By: Margaret Kimberley
The Rev. Dr. Martin Luther King, Jr. was born on January 15, 1929. His birthday became an official federal holiday in 1983 and predictably the understanding of the significance of his work is worse due to the designation of this supposed honor.
King’s assassination on April 4, 1968, was one of the most public attacks on the liberation movement. His death was followed by decades-long imprisonment of other liberation fighters, the mass incarceration system, and the creation of a buffer class for the purposes of cooptation. All of these issues should be the subject of remembrance and discussion instead of the maudlin exercises that we are subjected to every January.
It is true that Ronald Reagan signed the federal holiday law under duress, which gave the holiday the appearance of importance. We now sing a Stevie Wonder happy birthday song which came out of the holiday advocacy effort. But making King’s birthday official ended its important role as a people’s holiday. It is now a means for cynical individuals and institutions to pimp off of his memory while acting against all that he stood for.
It can be argued that the most important act of King’s career took place one year to the day before he was assassinated. On April 4, 1967 he publicly broke with President Lyndon Johnson and condemned the war in Vietnam. In his speech, Beyond Vietnam: A Time to Break the Silence, King assailed the United States government as “the greatest purveyor of violence in the world today.” His words were true then, and they are true now as the U.S. continues a two-year-long anti-Russian proxy war in Ukraine and now commits war crimes against the people of Gaza.
Martin Luther King Day celebrations should be serious occasions for people who oppose what he called the “giant triplets of racism, extreme materialism, and militarism.” Instead, they have been turned into opportunities for promotion of corporate America and slick politicians who work on behalf of the very forces that King opposed.
Every year his memory is degraded with shallow analysis of his famous I Have A Dream speech, as if it was the only speech he ever gave, and sanctimonious blather from the Black misleadership class, big banks and other malefactors.
In 2024 the United States government that he so courageously condemned, is engaged in a genocide along with its client state Israel. So obvious is the criminality that South Africa has invoked the 1948 genocide convention against Israel. The 84-page document meticulously describes what Israel has publicly bragged about doing, as it carries out “acts committed with intent to destroy, in whole or in part, a national, ethnical, racial or religious group.”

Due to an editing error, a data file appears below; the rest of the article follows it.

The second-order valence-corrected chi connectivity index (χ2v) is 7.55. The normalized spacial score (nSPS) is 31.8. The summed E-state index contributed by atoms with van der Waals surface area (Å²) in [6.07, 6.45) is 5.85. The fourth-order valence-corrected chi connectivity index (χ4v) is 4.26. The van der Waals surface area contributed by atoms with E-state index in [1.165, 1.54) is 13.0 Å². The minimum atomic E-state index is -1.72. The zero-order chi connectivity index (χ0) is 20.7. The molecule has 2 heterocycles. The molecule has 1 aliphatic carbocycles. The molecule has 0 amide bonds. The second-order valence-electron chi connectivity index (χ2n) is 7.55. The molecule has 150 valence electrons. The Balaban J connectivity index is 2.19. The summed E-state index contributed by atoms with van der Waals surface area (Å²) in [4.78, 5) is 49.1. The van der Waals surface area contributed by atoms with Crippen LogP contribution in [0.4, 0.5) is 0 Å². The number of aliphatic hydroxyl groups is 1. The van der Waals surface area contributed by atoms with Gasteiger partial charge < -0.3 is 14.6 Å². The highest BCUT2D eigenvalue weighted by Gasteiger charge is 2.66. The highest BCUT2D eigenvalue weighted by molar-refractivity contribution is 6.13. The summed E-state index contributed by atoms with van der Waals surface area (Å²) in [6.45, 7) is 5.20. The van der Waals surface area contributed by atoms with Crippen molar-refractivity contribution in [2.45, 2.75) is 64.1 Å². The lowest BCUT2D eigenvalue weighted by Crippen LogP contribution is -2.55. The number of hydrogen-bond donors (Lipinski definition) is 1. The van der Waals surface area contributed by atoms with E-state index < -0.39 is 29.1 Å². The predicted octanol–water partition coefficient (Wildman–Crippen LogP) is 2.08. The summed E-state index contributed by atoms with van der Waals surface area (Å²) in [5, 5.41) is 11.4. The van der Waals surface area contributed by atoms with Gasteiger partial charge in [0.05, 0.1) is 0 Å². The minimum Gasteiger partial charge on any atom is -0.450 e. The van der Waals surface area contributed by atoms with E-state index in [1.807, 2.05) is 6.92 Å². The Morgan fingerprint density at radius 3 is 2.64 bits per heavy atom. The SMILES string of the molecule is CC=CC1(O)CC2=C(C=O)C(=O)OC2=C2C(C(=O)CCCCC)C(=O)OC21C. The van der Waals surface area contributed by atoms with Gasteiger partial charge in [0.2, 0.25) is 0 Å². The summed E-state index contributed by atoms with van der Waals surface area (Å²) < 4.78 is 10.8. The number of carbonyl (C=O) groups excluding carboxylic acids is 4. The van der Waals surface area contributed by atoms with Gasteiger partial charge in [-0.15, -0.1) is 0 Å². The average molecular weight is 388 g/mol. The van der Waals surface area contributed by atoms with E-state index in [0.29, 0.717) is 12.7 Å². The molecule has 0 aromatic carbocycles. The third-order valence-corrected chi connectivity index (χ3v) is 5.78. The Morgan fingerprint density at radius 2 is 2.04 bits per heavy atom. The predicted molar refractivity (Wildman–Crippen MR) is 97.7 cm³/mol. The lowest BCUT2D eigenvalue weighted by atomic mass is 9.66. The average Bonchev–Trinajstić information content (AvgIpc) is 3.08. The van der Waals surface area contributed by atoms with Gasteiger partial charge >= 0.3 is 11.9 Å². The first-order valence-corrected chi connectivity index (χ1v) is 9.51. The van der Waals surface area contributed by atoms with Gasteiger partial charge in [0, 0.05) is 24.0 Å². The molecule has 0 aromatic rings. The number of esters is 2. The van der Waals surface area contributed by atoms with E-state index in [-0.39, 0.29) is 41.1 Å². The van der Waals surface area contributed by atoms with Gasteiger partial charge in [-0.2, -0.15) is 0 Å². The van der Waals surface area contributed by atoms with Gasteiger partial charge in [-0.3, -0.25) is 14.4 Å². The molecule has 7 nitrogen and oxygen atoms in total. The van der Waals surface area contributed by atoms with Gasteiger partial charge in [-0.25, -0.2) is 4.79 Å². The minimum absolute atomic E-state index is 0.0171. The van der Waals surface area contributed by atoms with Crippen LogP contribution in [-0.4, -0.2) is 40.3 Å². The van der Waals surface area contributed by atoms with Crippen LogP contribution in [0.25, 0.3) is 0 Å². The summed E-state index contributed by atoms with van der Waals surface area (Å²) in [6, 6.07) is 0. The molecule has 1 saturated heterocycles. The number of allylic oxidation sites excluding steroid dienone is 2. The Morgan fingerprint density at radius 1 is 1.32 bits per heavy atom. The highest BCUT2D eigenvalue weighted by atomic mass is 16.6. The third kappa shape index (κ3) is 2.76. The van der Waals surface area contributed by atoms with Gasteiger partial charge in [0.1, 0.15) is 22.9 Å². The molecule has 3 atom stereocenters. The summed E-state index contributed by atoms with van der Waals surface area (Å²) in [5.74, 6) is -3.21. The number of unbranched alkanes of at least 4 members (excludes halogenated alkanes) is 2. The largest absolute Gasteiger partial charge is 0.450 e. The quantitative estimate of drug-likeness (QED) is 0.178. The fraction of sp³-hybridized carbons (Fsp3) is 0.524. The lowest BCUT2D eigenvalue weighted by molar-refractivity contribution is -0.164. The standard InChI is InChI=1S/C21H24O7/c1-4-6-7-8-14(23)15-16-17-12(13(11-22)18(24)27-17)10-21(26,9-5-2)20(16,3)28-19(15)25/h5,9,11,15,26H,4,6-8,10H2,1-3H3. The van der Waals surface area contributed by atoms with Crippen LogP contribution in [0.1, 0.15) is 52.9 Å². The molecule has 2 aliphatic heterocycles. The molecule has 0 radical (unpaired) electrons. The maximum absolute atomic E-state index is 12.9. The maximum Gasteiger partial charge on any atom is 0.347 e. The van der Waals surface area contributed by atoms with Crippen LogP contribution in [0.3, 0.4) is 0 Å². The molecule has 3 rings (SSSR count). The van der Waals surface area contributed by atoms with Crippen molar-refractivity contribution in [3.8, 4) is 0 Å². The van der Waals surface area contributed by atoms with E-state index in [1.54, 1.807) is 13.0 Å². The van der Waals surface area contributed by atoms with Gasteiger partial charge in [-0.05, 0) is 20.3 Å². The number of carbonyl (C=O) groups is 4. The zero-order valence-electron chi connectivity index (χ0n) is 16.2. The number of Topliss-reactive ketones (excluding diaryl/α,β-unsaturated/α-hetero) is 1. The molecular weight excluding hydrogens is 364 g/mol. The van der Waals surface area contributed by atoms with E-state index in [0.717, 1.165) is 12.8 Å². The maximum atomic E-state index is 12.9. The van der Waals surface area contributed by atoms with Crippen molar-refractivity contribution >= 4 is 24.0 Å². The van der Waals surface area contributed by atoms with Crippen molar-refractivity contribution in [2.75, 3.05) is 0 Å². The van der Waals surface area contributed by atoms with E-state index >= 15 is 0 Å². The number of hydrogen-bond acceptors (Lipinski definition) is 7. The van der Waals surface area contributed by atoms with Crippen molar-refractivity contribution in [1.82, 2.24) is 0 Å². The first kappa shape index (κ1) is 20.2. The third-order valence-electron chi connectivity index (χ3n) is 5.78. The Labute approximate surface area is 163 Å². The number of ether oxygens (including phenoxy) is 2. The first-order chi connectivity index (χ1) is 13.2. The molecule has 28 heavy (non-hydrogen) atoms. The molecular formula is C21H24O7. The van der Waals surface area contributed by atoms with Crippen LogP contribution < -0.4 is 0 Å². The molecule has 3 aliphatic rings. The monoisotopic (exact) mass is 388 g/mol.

In an odd turn of events, the same people who want to celebrate King’s memory will invite senators and members of congress who vote for austerity at home and aggressions around the world, to pretend King Day celebrations. This charade must come to an end, and what better time than January 2024, as the International Court of Justice prepares to hold hearings where South Africa and other nations will present their case against Israel.
Simply put, the war criminals must be banned from all King Day commemorations. The bought off cowards who defend Israel should be disinvited and they should be protested wherever they go, on King’s birthday or any other day. Allowing them to continue their pretense is an insult to King’s memory and to the moral integrity of all Black people.
The hypocrisy should have been called out long ago. Every president goes through the motions of concern, claiming to work for King’s “dream” even as they commit terror around the world. It is sad that Reagan’s official declaration was sought after at all.
He signed the bill which proclaimed the holiday in November 1983, one month after sending the marines to invade Grenada and destroy that country’s popular revolution. Reagan changed the trajectory of U.S. politics forever with his attack upon the welfare state with tales of “welfare queens” and exhortations not to trust the government he was in charge of. No one should have looked to Reagan to validate King.
In the 40 years since, U.S. presidents have interfered in Panama, Afghanistan, the former Yugoslavia, Sudan, Angola, El Salvador, Nicaragua, Somalia, Iraq, Iran, Haiti, Venezuela, Libya, Syria, Palestine, Yemen, and Ukraine to name a few. Yet all of these men will solemnly declare on the third Monday in January that they admired Dr. King.
There was a revolution of values, but not in the way that King wanted. Wages for workers in this country have not gone up for decades, the military budget is larger than every other country on earth and so is the prison system. We surely need to remember King’s words and heed his warnings. We must do so without the people who undermine his work with once per year platitudes and offensive pretense.
The churches and organizations that preen for presidents and other powerful people to grace their King Day celebrations must stop. They are complicit too unless they act as King did and tell their supposed patrons, “No more!” Let us not join in mocking Martin Luther King, but instead be as revolutionary as he was.
The views and opinions expressed by this writer are not necessarily the views of the paper.